Workers at Juicy Couture clothing stores in New York City have recently alleged that the retailer is cutting employee hours to dodge health insurance costs resulting from the Affordable Care Act (ACA), making Juicy one of the latest employers to contribute to the “part-timeification” trend now popular in the restaurant, retail, and other sectors, a trend that disproportionately affects women. In response to this trend, employees are turning to new online tools to organize and fight for better benefits.
The Retail Action Project, which is helping organize the Juicy Couture workers, said the following in a statement:
“…employees … who work at Juicy’s flagship store have repeatedly complained that in February and March, all part-time associates’ hours were capped at 21 hours per week, and managers did not let workers know. Workers only found out [about the cap] when they asked why they had so few hours [and] asked for more. … Juicy workers qualify for paid time off only if they work 1,400 hours in one year. Part-time workers will never hit that total [working] just 21 hours/week, meaning that the vast majority of Juicy Couture’s retail workers will not ever get one single paid sick day, health insurance, or paid vacation.”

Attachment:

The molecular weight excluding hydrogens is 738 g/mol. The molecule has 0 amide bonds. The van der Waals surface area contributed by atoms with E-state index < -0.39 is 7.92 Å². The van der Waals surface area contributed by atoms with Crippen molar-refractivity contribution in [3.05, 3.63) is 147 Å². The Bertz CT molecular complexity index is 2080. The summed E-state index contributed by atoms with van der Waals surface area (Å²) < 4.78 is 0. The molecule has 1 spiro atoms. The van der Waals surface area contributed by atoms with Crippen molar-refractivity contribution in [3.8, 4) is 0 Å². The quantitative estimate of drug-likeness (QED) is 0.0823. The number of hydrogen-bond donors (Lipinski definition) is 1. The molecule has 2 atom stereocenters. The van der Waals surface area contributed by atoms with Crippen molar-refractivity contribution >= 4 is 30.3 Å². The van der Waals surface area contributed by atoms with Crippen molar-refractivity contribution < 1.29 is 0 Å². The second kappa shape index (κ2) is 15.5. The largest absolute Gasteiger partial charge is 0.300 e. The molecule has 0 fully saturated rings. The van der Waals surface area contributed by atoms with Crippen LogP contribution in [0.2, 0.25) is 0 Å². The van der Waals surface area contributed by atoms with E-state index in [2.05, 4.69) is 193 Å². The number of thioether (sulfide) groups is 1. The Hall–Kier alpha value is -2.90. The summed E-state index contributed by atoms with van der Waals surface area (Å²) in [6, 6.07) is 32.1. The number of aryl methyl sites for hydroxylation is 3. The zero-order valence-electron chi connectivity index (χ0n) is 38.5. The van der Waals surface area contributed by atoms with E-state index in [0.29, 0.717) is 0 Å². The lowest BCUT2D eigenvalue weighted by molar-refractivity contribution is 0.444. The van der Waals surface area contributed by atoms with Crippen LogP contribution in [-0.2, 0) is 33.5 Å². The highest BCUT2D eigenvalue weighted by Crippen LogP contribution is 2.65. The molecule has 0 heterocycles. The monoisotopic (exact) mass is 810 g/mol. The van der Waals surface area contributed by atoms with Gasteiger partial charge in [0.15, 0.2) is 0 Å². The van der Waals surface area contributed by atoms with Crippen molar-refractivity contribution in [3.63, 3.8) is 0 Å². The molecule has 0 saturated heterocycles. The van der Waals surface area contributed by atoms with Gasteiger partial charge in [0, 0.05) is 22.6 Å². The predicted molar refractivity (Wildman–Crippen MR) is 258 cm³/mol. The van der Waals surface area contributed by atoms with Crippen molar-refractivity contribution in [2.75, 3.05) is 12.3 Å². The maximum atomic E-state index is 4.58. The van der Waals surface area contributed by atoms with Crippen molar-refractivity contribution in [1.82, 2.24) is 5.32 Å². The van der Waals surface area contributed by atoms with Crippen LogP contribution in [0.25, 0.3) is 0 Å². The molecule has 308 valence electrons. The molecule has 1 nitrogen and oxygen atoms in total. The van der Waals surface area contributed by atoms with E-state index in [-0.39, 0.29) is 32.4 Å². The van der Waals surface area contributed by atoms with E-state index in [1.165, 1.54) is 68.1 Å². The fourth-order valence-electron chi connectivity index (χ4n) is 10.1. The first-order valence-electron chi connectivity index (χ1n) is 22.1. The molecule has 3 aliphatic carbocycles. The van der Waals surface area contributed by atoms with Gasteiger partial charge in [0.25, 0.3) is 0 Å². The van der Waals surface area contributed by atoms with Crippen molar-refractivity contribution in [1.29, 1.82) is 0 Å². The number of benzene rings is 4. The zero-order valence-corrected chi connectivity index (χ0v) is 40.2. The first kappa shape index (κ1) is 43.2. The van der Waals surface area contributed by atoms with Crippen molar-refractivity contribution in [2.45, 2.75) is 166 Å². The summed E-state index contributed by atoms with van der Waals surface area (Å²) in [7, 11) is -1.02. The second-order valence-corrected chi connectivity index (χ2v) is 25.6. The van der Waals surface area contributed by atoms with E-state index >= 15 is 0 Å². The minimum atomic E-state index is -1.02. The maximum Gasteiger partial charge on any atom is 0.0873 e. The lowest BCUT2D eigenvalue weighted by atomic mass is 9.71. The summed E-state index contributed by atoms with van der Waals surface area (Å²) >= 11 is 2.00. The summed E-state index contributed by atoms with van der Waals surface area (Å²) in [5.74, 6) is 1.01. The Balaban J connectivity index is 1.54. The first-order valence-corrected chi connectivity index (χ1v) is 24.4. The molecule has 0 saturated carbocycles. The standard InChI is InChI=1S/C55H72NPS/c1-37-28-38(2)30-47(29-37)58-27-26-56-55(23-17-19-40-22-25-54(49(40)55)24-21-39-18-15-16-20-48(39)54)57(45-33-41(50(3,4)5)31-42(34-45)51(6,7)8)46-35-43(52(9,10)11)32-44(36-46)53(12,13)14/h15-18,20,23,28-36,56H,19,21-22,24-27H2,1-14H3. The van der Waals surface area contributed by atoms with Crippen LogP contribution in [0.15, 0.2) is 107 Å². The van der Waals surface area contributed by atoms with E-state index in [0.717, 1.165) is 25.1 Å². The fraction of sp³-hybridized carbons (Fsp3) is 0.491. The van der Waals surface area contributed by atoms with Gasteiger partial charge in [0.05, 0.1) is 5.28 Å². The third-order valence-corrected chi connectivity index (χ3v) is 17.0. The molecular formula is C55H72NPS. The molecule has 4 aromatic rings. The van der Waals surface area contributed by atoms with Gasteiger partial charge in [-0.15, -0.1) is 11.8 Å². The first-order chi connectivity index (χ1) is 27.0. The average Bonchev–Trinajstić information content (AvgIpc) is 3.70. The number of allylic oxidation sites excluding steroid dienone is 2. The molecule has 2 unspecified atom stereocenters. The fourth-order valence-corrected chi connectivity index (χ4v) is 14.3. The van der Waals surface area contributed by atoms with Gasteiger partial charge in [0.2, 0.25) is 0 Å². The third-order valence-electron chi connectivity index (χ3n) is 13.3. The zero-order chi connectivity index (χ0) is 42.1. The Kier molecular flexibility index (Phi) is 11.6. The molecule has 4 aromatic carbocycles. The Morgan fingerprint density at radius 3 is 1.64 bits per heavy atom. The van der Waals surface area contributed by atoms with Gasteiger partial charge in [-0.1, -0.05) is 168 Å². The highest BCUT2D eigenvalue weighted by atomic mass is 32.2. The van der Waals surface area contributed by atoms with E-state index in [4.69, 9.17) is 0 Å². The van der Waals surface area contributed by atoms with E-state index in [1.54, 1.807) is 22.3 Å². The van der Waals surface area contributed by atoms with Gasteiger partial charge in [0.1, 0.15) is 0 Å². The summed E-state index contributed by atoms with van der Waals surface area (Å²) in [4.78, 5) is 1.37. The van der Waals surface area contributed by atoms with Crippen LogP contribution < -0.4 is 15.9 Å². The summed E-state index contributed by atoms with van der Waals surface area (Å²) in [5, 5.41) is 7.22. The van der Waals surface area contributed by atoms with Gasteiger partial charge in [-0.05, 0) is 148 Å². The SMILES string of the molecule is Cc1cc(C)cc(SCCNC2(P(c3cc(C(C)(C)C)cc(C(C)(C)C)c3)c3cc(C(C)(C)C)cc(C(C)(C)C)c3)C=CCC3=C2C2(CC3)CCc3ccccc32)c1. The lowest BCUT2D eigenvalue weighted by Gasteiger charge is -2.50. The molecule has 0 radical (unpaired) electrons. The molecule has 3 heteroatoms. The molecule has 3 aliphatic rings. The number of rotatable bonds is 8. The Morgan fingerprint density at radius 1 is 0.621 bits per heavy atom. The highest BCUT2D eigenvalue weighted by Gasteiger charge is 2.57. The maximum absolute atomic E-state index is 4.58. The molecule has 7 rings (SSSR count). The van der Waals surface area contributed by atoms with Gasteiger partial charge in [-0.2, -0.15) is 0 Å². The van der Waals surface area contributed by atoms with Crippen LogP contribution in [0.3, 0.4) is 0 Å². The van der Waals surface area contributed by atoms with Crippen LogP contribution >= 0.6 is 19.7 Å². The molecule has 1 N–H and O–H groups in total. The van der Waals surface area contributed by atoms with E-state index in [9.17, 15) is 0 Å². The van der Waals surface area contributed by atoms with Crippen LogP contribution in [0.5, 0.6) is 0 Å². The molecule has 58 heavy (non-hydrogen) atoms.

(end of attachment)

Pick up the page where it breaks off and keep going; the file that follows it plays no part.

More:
A representative from Juicy Couture told RH Reality Check that the company has “no such policy with regard to employee hours nor have any decisions been made about how to best manage ACA requirements” and that it is “still reviewing the ACA’s impact and how to best continue to provide meaningful benefits options to our managers and associates.” However, across the country, employers are choosing to cut worker hours in order to save money and dodge requirements in the ACA. The New York Times reported late last year about the “part-time life” that an increasing number of employees are living. In retail specifically, over the past two decades, many major retailers went from 70 to 80 percent of staff members being employed full-time to 70 percent being employed part-time. Just 21 percent of part-time workers in the industry are likely to receive benefits, compared to 65 percent of full-time workers.
Against this backdrop of an employer cutting worker hours, and given that union power is at an all-time low, it’s critical to have a robust organizing infrastructure that can aid workers in negotiating with employers and changing workplace policies. Over the past several months, a fledgling online platform called Coworker.org has emerged to try to fill that gap, aiding workers who are seeking to change an employer’s policy. Unlike other online platforms like Facebook, Coworker.org is focused exclusively on organizing workers.
Juicy Couture employees are among the first three groups to create a campaign using Coworker.org.
Coworker.org’s founders, Jess Kutch and Michelle Miller, have an infrastructure-building focus in mind. Both are former union organizers who also worked on economic justice campaigns at Change.org, and they have ambitious goals.